|Venue: Stade de Marseille Date: Saturday, 9 September Kick-off: 20:00 BST|
|Coverage: Listen to live commentary on BBC Radio 5 Live, BBC Sounds and online; follow text commentary on the BBC Sport website and app.|
England’s players started the week in the remote calm of Le Touquet, cocooned from the pressure that is mounting on the team.
They end the week in the eye of the storm.
There is no respite in bustling Marseille, a place which exudes World Cup history. Anyone who was here in 2007 will never forget it, least of all the legions of England fans who watched their side upset the odds against Australia and improbably reach the semi-finals.
These England players went out for a coffee in town on Friday. Surrounded by the yachts of the Vieux Port, they find themselves in a similar boat 16 years on. Both sides were written off before their showdowns in the Velodrome.
However, the 2007 vintage had at least navigated the pool stage – albeit via a 36-0 loss in the process. The 2023 crop will need to arrest their slide to even manage that.
Four wins in their last 13 matches. 50 points shipped at home to France. A first defeat by Fiji. And after a serene start to the week on the northern coast, the mood has shifted in the last 48 hours. The wagons have been circled. Siege mentality activated.
But while the players and management are visibly tenser than at their Le Touquet training base, the messaging remains consistent. Confidence. Belief. An insistence it can all suddenly click.
No-one is doubting the rugby CVs of these players. Even without the banned Billy Vunipola and Owen Farrell, nine of the starting XV played in the last World Cup final. Flanker Tom Curry is back, a few months on from his outstanding performance for Sale in the Premiership final.
But those individuals from 2019 are four years older; it is an “an ageing team”, according to former head coach Eddie Jones. As always with Jones, there is an element of truth laced with the mischief.
More importantly, and regardless of the “quality in the room” – as described by Maro Itoje – do England have the consistency and cohesion to get close to the best in the world?
The evidence of the last month suggests not. Yet Borthwick has been adamant the team will be ready for when it matters the most: 9 September in Marseille.
Borthwick has a reputation for his meticulous preparation, with his tactical plan at Leicester lauded by those who played under him. But that famed clarity is proving elusive.
The lively scrum-half Alex Mitchell was left out of the 41-man training squad with question marks around his game-management. Now he is starting England’s biggest game since the World Cup final. And while he says he will be given a license to attack, he won’t be going off script.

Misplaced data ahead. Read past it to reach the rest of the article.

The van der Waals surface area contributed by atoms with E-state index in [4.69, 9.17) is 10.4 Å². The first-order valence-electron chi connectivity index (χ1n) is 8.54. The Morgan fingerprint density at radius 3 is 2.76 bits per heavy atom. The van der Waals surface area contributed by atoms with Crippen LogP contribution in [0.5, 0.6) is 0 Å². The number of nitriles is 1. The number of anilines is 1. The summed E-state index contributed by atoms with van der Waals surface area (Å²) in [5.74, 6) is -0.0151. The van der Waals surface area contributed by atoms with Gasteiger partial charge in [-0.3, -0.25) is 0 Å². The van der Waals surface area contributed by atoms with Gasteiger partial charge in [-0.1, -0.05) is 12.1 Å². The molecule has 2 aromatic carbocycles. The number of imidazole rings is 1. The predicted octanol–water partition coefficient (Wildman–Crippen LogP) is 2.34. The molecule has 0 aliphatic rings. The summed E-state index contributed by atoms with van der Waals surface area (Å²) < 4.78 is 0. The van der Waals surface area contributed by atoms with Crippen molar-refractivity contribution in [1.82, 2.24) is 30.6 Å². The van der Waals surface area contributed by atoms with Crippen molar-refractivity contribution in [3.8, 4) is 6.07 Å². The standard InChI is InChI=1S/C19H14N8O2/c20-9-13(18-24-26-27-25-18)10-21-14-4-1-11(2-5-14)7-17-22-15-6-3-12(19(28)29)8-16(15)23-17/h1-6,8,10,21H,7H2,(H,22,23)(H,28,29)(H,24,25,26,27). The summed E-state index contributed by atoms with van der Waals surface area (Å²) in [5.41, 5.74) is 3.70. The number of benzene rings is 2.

“Obviously you have got to stick to the gameplan and do the basics really well and get the team to tick,” Mitchell said on Friday. “And then when you get opportunities you bring the best parts of your game alive.”
How England will play, and how Mitchell fits into that, is anyone’s guess.
Opponents Argentina, coached by former Australia boss Michael Cheika, have taken plenty of scalps in recent years, including victory at Twickenham in November which hastened Jones’ decline.
Their team on paper is ominously strong, powerful, and experienced, and while questions have persisted over their discipline, they have only received one yellow card in their past five matches.
But consistency has been an issue. The Pumas finished third with one win and two defeats in the Rugby Championship. While logic suggests an Argentina victory, it is not a foregone conclusion.
As England have been at pains to point out all week, a ball has yet to be kicked. They insist reports of their demise have been premature.
Yet Borthwick’s side is at a crossroads.
Victory on Saturday, and the turmoil of the last few months becomes a distant nightmare. They will then need just two wins from Japan, Chile and Samoa to reach a winnable quarter-final.
But lose, and the pressure will only ramp up on Borthwick, the players, and English rugby as a whole.
- This is the fourth time the sides have met at a World Cup, with England winning all three previous encounters – in 1995 (24-18), 2011 (13-9) and 2019 (39-10).
- Argentina won the last fixture between the sides 30-29 at Twickenham last November.
- Prior to Argentina’s win in 2022 over England, their last was in 2009 at Padre Martearena in Salta.
England: Steward; May, Marchant, Tuilagi, Daly; Ford, Mitchell; Genge, George, Cole, Itoje, Chessum, Lawes (capt), Curry, Earl.
Replacements: Dan, Marler, Stuart, Martin, Ludlam, Care, Smith, Lawrence.
Argentina: Mallia; Boffelli, Cinti, Chocobares, M Carreras; S Carreras, Bertranou; Gallo, Montoya (capt), Gomez Kodela, Lavanini, Alemanno, Martin Gonzalez, Kremer, Matera.
Replacements: Creevy, Sclavi, Bello, Petti Pagadizabal, Rubiolo, Bruni, Bazan Velez, Moroni.
Referee: Mathieu Raynal (France)